Sharing the benefits of the boom
Tuesday, May 10, 2011, 11:33 PM | Source: The Conversation
The Commonwealth and state governments share a portion of the revenue windfalls of a mining boom through income taxation and royalties.
However, both the current arrangements, and proposed changes by the Commonwealth, unnecessarily distort decisions and arguably they are inequitable.
Mining requires labour, management and capital resources along with access to natural resources.
Commonwealth income tax, state payroll tax and other taxes share revenue from incomes and expenditures earned on labour, management and capital used in mining, much as they do for these resources if they were employed in other industries.
The key to sharing
The key debate about the share of the mining boom is government taxation of the economic rent earned on the natural resources.
Natural resources are owned by state governments. Different mines differ in terms of characteristics which affect per unit mining costs.
Well endowed mines with low costs have a combination of large reserves of high quality material close to the surface which is easy to access and transport.
Less well endowed mines have relatively higher per unit costs. The well endowed mines earn a much higher economic rent than the less well endowed mines.
Economic rent is the difference between revenue and the per unit production costs required to pay the labour, capital and expertise reallocated from other industries to mining.
State governments collect royalties on on-shore natural resources. Most royalties are an ad valorem charge or percentage of the mineral or energy gross price.
Royalties can be as low as zero for gold in Victoria, through to 5 to 7% for coal in NSW, 6 to 10% for coal in Queensland, and 5 to 7% for iron in WA.
In 2006-07 state royalties collected $3.6 billion. For well endowed and low cost mines, and during mining booms, the royalty as a share of the economic rent is very much lower than for less well endowed mines and in times of mining slumps.
The Commonwealth charges a petroleum resource rent tax (PRRT) on off-shore oil and gas projects.
The PRRT is levied at a rate of 40% on a measure of resource rent.
Here resource rent is a measure of revenue less expenditure on labour, management and capital equipment; but in times of negative cash flow losses are carried forward (at the long term bond rate plus 15% in the case of exploration and plus 5% in the case of mine development), and at no stage does government write a cheque to the miner.
In 2006-07 the PRRT collected $3.5 billion.
Income tax is paid on economic rent earned by mines to the commonwealth. Royalties and the PRRT are a deductible expense in measuring taxable income.
In the first instance the 30% corporate income tax rate is paid.
In 2007-08, mining companies paid over $8 billion in corporate income tax, or 14% of total corporate tax.
Australian shareholders are subject to income tax on dividends, but with a credit for corporate income tax paid, and to a capital gains tax at a half rate on share sales.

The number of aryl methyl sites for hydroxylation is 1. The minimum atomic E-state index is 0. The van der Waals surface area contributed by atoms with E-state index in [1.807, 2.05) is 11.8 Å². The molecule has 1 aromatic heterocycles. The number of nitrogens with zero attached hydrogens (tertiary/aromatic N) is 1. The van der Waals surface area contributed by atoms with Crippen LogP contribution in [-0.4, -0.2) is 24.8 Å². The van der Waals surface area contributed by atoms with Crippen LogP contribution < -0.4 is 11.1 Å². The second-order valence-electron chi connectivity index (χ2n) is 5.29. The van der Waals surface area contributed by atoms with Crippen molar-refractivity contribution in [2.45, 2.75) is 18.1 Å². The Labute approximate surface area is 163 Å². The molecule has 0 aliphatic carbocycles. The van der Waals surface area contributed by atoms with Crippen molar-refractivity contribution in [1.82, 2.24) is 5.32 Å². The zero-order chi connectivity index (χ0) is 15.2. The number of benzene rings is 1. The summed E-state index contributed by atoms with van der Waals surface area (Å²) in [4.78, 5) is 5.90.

State royalties are criticised for reasons of inefficiency and inequity, both absolutely and relative to an alternative economic rent tax. Royalties effectively are a tax on production.
Some not well endowed new mines which could pay the opportunity cost of labour, management and capital inputs are made unprofitable and do not go ahead; and the lives of some existing mines will be shortened by the production tax.
The Henry Review reported that royalties are the most distorting and inefficient of all taxes.
Royalties can be argued to be inequitable. Well endowed mines with low production costs pay the same rate per unit of revenue as a less well endowed mine with much higher production costs.
By contrast, a tax on economic rent, such as the PRRT, would cause less distortions and be seen as more equitable.
Well endowed mines would pay more tax, less well endowed mines less tax, and the marginal but worthwhile mines to the nation would pay only income tax.
In 2010 the commonwealth proposed extending the PRRT to on-shore as well as off-shore oil and gas and the introduction of a mineral resource rent tax (MRRT) at an effective rate of 22.5 per cent on coal and iron ore.
They are to be on top of the current state royalties, rather than a replacement as proposed by the Henry Review and logic. That is, the distortions and inequitable features of royalties will remain.
Comprehensive reform of special taxation of the mining industry is required, but it will be difficult.
Replacement of the royalties with a tax on economic rents requires renegotiation of Commonwealth-state financial relations.
There are challenges to the measurement of economic rent, and concerns with transition arrangements for existing mines.
John Freebairn does not work for, consult, own shares in or receive funding from any company or organisation that would benefit from this article, and has disclosed no relevant affiliations beyond their academic appointment.